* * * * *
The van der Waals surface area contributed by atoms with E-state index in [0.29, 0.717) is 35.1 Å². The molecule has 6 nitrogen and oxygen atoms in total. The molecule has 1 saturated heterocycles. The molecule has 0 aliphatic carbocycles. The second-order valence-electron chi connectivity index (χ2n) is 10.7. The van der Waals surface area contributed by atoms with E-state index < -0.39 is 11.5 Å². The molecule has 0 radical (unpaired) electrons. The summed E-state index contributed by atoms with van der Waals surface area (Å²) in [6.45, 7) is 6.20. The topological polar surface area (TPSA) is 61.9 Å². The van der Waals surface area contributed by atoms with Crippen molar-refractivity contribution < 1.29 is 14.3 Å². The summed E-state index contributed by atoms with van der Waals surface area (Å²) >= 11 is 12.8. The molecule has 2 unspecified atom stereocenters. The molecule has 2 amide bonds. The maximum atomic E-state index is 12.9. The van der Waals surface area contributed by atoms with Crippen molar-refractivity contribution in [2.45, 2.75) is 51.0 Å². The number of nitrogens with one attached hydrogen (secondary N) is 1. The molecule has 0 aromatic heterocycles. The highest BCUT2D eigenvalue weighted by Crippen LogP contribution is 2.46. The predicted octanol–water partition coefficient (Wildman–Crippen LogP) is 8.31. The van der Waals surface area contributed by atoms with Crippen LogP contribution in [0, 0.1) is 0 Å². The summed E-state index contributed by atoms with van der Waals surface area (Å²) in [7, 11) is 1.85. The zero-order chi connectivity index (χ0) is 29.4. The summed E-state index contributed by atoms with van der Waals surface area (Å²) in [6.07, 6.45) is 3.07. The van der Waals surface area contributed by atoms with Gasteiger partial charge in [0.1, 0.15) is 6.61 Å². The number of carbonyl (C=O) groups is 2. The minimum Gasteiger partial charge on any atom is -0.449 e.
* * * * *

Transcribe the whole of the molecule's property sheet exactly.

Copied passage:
The van der Waals surface area contributed by atoms with E-state index in [0.29, 0.717) is 35.1 Å². The molecule has 6 nitrogen and oxygen atoms in total. The molecule has 1 saturated heterocycles. The molecule has 0 aliphatic carbocycles. The second-order valence-electron chi connectivity index (χ2n) is 10.7. The van der Waals surface area contributed by atoms with E-state index < -0.39 is 11.5 Å². The molecule has 0 radical (unpaired) electrons. The summed E-state index contributed by atoms with van der Waals surface area (Å²) in [6.45, 7) is 6.20. The topological polar surface area (TPSA) is 61.9 Å². The van der Waals surface area contributed by atoms with Crippen molar-refractivity contribution < 1.29 is 14.3 Å². The summed E-state index contributed by atoms with van der Waals surface area (Å²) >= 11 is 12.8. The molecule has 2 unspecified atom stereocenters. The molecule has 2 amide bonds. The maximum atomic E-state index is 12.9. The van der Waals surface area contributed by atoms with Crippen molar-refractivity contribution in [2.45, 2.75) is 51.0 Å². The number of nitrogens with one attached hydrogen (secondary N) is 1. The molecule has 0 aromatic heterocycles. The highest BCUT2D eigenvalue weighted by Crippen LogP contribution is 2.46. The predicted octanol–water partition coefficient (Wildman–Crippen LogP) is 8.31. The van der Waals surface area contributed by atoms with Crippen LogP contribution in [0, 0.1) is 0 Å². The summed E-state index contributed by atoms with van der Waals surface area (Å²) in [7, 11) is 1.85. The zero-order chi connectivity index (χ0) is 29.4. The summed E-state index contributed by atoms with van der Waals surface area (Å²) in [6.07, 6.45) is 3.07. The van der Waals surface area contributed by atoms with Gasteiger partial charge in [0.1, 0.15) is 6.61 Å². The number of carbonyl (C=O) groups is 2. The minimum Gasteiger partial charge on any atom is -0.449 e.